The early Flowers, such as Aubrietia were 205 feet 0 inches (62.48 m) long overall, 196 feet 0 inches (59.74 m) at the waterline and 190 feet 0 inches (57.91 m) between perpendiculars. Beam was 33 feet 0 inches (10.06 m) and draught was 14 feet 10 inches (4.52 m) aft. Displacement was about 940 long tons (960 t) standard and 1,170 long tons (1,190 t) full load. Two Admiralty Three-drum water tube boilers fed steam to a Vertical Triple Expansion Engine rated at 2,750 indicated horsepower (2,050 kW) which drove a single propeller shaft. This gave a speed of 16 knots (18 mph; 30 km/h). 200 tons of oil were carried, giving a range of 4,000 nautical miles (4,600 mi; 7,400 km) at 12 knots (14 mph; 22 km/h).
Design armament was a single BL 4-inch Mk IX naval gun forward and a single 2-pounder "pom-pom" anti-aircraft cannon aft, although the pom-poms were not available until 1941, so early Flowers such as Aubrietia were completed with improvised close-range anti aircraft armament such as Lewis guns or Vickers .50 machine guns instead.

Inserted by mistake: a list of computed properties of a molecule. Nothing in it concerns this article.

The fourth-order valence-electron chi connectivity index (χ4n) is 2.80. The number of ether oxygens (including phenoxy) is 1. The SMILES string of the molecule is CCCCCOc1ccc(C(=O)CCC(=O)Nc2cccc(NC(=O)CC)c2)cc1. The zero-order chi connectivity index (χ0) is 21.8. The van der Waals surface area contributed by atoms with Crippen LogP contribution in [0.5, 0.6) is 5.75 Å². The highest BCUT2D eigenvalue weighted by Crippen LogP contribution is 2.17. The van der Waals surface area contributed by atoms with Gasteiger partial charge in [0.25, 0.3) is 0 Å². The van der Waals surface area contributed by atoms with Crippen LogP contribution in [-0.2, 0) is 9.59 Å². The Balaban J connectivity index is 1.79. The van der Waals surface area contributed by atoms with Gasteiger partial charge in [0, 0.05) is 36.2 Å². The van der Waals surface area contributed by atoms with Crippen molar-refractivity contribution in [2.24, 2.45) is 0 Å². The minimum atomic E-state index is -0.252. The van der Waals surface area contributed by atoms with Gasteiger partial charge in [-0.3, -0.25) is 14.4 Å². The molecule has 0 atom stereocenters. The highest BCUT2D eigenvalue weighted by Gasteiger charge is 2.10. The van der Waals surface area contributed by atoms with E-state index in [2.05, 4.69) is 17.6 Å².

Aubrietia formed part of the initial 26-ship order for Flower-class corvettes placed on 25 July 1939 under the 1939/40 Naval estimates. She was laid down at George Brown & Company's, Greenock shipyard on 27 October 1939, was launched on 5 September 1940 and completed on 23 December 1940.
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In November 1941 she was adopted by the civil community of Horsforth, Yorkshire which raised £241,000 following a warship week National Savings Campaign. This was over twice the target figure of £120,000.
From 1941 to 1944, Aubrietia saw service on convoy escort duty in the Battle of the Atlantic, the Mediterranean and North Africa.
Between 12 January 1941 and 13 April 1945, Aubrietia escorted 85 convoys.
In 1941, Aubrietia was part of the Atlantic convoy 3rd Escort Group operating out of the port of Greenock.